During the financial crisis, several large financial institutions heavily relied on short-term borrowings to support their operations. This became a major problem. As credit markets froze, the banks were unable to renew their expiring short-term loans and thus were in danger of failing because they couldn't borrow enough to operate. This was one of the reasons why the government had to step in with temporary debt guarantees and lending programs.
Recently, the Wall Street Journal ran an interesting piece by writer David Wessel about the "hidden benefits" of the Fed's quantitative easing. Wessel rightly points out that a benefit of quantitative easing is the ability of corporations to fund themselves cheaply with stable long-term debt.
Regrettably, while non-financial institutions seem to understand the wisdom of funding "long" in the current interest rate environment, financial institutions apparently do not. Instead, they are reducing reliance on long-term debt in favor of deposits, most of which are backed by the FDIC, and short-term loans known as "repos." Indeed, the percentage of banks' liabilities funded with long-term debt has declined from a peak of 21.3% in 2009 to 15.7% at the end of the third quarter of 2012. Deposits, meanwhile, have increased from 40.6% to 44.5% during the same time period. Repos have increased as well from 13.6% to 14.1%. As the WSJ's David Reilly has pointed out, among the biggest U.S. banks, repo financing is now almost as large as long-term debt outstanding.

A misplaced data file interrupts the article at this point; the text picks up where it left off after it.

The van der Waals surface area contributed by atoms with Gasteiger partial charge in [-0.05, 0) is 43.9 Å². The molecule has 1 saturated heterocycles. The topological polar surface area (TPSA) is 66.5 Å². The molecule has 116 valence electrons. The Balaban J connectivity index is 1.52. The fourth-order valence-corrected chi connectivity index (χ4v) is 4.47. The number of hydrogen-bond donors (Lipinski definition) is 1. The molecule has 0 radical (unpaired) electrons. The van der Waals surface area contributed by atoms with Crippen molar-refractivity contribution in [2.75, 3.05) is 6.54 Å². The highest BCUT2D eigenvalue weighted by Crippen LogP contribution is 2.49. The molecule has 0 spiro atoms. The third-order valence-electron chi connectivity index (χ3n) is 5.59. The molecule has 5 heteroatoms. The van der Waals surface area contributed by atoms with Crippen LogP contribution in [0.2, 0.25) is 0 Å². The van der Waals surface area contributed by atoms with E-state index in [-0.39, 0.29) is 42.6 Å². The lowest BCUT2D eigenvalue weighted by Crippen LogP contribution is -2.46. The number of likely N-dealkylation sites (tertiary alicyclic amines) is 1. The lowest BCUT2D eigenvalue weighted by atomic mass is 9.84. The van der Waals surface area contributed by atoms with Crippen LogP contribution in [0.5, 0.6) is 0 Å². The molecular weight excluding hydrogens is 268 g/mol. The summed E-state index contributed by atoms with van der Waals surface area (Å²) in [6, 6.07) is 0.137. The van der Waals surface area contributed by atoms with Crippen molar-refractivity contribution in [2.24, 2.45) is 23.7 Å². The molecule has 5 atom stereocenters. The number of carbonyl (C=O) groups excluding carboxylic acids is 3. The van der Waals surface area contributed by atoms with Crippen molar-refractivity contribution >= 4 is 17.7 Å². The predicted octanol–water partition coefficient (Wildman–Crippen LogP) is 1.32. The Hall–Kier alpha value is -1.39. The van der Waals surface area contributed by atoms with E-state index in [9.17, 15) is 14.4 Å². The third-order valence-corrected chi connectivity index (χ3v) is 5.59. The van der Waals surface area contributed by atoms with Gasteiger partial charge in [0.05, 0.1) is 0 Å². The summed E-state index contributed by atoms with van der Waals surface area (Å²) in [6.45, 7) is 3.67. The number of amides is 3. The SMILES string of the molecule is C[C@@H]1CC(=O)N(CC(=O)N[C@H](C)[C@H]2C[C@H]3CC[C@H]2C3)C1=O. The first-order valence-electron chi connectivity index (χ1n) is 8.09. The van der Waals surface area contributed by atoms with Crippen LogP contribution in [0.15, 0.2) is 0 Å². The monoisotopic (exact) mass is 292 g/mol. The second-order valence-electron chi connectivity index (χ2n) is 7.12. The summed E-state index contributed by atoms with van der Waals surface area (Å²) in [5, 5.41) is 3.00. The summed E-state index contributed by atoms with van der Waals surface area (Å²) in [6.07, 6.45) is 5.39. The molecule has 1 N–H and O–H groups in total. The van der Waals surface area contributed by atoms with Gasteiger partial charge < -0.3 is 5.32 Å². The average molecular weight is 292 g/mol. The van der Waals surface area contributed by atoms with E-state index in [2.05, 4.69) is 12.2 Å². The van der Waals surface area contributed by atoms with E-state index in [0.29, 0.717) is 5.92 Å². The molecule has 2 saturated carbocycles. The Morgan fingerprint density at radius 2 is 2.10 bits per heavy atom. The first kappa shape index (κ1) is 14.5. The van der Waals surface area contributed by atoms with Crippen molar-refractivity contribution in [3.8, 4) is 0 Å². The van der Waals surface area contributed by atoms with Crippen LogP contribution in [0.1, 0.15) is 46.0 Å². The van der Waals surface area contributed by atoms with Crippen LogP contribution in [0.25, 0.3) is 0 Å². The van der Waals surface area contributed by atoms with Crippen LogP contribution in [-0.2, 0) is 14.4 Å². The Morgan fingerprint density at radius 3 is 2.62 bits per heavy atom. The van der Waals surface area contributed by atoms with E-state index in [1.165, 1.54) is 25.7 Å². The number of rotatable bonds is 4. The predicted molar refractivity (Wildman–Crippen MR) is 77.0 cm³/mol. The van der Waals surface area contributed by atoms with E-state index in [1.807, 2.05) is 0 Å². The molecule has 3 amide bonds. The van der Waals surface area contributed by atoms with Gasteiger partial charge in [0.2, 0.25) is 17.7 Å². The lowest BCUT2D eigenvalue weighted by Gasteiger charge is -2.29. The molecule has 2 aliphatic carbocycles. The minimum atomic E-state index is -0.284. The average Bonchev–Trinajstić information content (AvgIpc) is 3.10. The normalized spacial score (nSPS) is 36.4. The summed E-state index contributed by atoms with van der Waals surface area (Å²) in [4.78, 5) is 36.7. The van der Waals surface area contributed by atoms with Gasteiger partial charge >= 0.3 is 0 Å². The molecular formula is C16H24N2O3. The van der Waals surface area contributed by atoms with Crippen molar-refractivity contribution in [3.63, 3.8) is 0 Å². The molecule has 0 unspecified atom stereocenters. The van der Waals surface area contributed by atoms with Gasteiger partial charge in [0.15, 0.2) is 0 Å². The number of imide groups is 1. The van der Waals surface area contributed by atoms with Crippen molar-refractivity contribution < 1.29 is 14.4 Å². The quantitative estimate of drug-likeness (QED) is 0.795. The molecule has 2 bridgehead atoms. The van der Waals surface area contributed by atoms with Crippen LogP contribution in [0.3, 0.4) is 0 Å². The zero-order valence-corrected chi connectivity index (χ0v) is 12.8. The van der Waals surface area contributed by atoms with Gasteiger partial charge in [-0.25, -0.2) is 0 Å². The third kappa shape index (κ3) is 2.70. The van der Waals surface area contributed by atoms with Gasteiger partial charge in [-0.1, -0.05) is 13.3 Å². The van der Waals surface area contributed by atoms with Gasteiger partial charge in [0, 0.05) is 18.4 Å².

Replacing long-term debt with deposits, of course, enables the banks to improve their net interest margins as the cost of government-backed deposits is next to nothing, while the interest that must be paid on, say, a 10-year bond issue is over 3%. But it also increases the government's exposure if the banks get into trouble again, shifting risk from private bondholders to the government. And while insured deposits are "sticky" -- that is, they are not prone to sudden destabilizing "runs" as are repos, commercial paper, and other short-term borrowings -- their cost can go up. When interest rates rise—and at some point, they will have to go up—banks will need to pay higher interest rates to keep those deposits, while low rates on long-term debt are locked in for several years.
Acknowledging the risks of quantitative easing, Wessel also shows potential bubbles building in the prices of high-yield debt and agriculture land. Of course, many feel that the biggest bubble of all is the one that has been building for many years on Treasury bonds. The yield on 10-year US Treasury debt is 1.6%, down from about 6.5% in 2000, when our economy and our fiscal situation were considerably stronger. These low yields simply cannot be justified by the credit fundamentals of our government, given the inability of our elected leaders to effectively grapple with our burgeoning national debt.
Wessel is right to point out QE's hidden benefit to corporations in their ability to access cheap long-term funding. Unfortunately, it appears that many financial institutions are thinking more about maximizing short-term profits than about building a stable base of funding that will protect them when interest rates inevitably rise again.